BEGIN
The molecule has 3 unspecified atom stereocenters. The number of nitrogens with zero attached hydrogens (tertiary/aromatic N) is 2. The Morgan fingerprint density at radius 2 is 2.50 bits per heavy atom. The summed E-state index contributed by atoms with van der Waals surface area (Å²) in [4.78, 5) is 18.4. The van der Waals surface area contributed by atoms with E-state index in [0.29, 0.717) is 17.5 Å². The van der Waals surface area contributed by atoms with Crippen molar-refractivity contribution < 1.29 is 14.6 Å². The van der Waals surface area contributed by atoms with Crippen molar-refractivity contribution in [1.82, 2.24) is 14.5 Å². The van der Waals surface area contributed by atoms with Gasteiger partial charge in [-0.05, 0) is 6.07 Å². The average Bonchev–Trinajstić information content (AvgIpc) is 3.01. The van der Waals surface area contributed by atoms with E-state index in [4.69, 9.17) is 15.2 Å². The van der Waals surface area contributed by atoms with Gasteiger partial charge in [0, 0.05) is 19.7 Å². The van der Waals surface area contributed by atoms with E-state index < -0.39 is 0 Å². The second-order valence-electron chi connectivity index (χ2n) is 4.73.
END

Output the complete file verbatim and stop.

The molecule has 3 unspecified atom stereocenters. The number of nitrogens with zero attached hydrogens (tertiary/aromatic N) is 2. The Morgan fingerprint density at radius 2 is 2.50 bits per heavy atom. The summed E-state index contributed by atoms with van der Waals surface area (Å²) in [4.78, 5) is 18.4. The van der Waals surface area contributed by atoms with E-state index in [0.29, 0.717) is 17.5 Å². The van der Waals surface area contributed by atoms with Crippen molar-refractivity contribution < 1.29 is 14.6 Å². The van der Waals surface area contributed by atoms with Crippen molar-refractivity contribution in [1.82, 2.24) is 14.5 Å². The van der Waals surface area contributed by atoms with Gasteiger partial charge in [-0.05, 0) is 6.07 Å². The average Bonchev–Trinajstić information content (AvgIpc) is 3.01. The van der Waals surface area contributed by atoms with E-state index in [4.69, 9.17) is 15.2 Å². The van der Waals surface area contributed by atoms with Gasteiger partial charge in [0, 0.05) is 19.7 Å². The van der Waals surface area contributed by atoms with E-state index < -0.39 is 0 Å². The second-order valence-electron chi connectivity index (χ2n) is 4.73.